Jaime Dimon is Bearish on Muni Bankruptcy Outlook [Bloomberg] "JPMorgan Chase & Co. Chief Executive Officer Jamie Dimon said he expects more U.S. municipalities to declare bankruptcy and urged caution when investing in the $2.9 trillion public-debt market. 'There have been six or seven municipal bankruptcies already,' Dimon, 54, said yesterday at his company’s annual health-care conference in San Francisco. 'I think unfortunately you will see more.'"

Renminbi Goes Global [Wall Street Journal] "China has launched trading in its currency in the U.S. for the first time, an explicit endorsement by Beijing of the fast-growing market in the yuan and a significant step in the country's plan to foster global trading in its currency. The state-controlled Bank of China Ltd. is allowing customers to trade the yuan, also known as the renminbi, in the U.S., expanding the nascent offshore market for the currency which began last year in Hong Kong."

"EU wants more government budget cuts" [Associated Press]Good luck with that: "European Union governments must make further cuts to their budgets, overhaul their pension systems, and make sure their banks are less volatile, the European Union said Wednesday as it set out the priorities for states' budgets for 2012."

"In Giffords’s District, a Long History of Tension" [New York Times] The New York Times excellent, well balanced analysis of the Tucson tragedy: "Representative Gabrielle Giffords was distressed when the glass front door of her district office here was shattered by a kick or a pellet gun last March, an act of vandalism that took place hours after she joined Democrats in passing President Obama’s health care bill. “Things have really gotten spun up,” she told a television interviewer the next day."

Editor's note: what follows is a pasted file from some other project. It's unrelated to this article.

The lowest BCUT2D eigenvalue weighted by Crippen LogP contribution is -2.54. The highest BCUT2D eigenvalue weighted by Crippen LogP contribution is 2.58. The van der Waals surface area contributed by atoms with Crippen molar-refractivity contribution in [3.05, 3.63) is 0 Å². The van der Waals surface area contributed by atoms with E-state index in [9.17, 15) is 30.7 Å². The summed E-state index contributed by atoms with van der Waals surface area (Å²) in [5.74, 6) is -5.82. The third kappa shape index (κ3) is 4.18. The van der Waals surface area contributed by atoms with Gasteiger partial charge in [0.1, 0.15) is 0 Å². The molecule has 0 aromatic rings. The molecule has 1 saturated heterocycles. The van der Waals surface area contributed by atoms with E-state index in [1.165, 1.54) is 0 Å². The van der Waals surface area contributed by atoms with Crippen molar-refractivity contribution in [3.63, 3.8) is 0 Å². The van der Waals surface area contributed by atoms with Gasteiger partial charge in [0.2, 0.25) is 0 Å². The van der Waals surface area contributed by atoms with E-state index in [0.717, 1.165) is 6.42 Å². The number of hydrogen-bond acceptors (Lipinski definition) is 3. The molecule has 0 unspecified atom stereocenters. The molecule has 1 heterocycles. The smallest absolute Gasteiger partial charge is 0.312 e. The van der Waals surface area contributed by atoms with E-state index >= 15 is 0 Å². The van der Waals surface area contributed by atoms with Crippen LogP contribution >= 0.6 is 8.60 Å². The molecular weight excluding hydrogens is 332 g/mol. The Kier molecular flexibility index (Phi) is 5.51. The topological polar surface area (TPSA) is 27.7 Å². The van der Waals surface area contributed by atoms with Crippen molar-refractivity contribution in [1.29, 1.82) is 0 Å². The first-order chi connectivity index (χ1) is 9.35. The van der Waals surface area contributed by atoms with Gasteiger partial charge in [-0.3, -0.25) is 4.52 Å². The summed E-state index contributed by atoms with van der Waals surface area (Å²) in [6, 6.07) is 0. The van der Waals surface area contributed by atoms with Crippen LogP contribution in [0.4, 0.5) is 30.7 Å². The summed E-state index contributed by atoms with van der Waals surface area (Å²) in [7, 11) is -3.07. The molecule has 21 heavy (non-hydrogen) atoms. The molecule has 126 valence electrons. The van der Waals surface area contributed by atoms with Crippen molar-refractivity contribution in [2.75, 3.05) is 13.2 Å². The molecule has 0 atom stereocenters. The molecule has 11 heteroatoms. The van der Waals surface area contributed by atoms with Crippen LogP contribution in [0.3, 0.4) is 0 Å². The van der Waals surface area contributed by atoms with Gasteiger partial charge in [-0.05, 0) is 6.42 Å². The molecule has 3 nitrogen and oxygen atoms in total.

"Verizon iPhone: 5 reasons to buy, 5 not to" [Christian Science Monitor] There are solid arguments on both sides: "Almost exactly four years from the date Apple announced the original iPhone, the long-rumored Verizon iPhone has become a reality. Now Verizon customers are wondering if they should get it, and AT&T customers are wondering if they should make the switch.

So, here are five reasons you should buy the Verizon iPhone and five reasons you shouldn't"

Madoff Victims Haven't Gotten Much Relief [BusinessWeek via Bloomberg] "It's 4 a.m. and Stephanie Halio, a once-retired 67-year-old, is driving a van up and down the highways of South Florida. Why? Blame Bernie Madoff."

Obama's Polls Numbers Rise with the Economy [Reuters] "President Barack Obama is getting a bump in his approval ratings from an improving U.S. economy but Americans want him to focus on reducing U.S. debt and spending, a Reuters/Ipsos poll showed on Wednesday."

NYC Snowicaine Fears: Snoverblown [New York Post] "New York City's public school system will remain open despite the snow, but schools were shut elsewhere, including parts of Massachusetts and Connecticut, where the storm was windier and snow was heavier than expected. New York City Mayor Michael Bloomberg said crews would work even harder after criticism of how the city handled a storm just after Christmas, when hundreds of streets went unplowed, subway riders were stranded and medical calls unanswered because ambulances were unable to navigate snowy streets."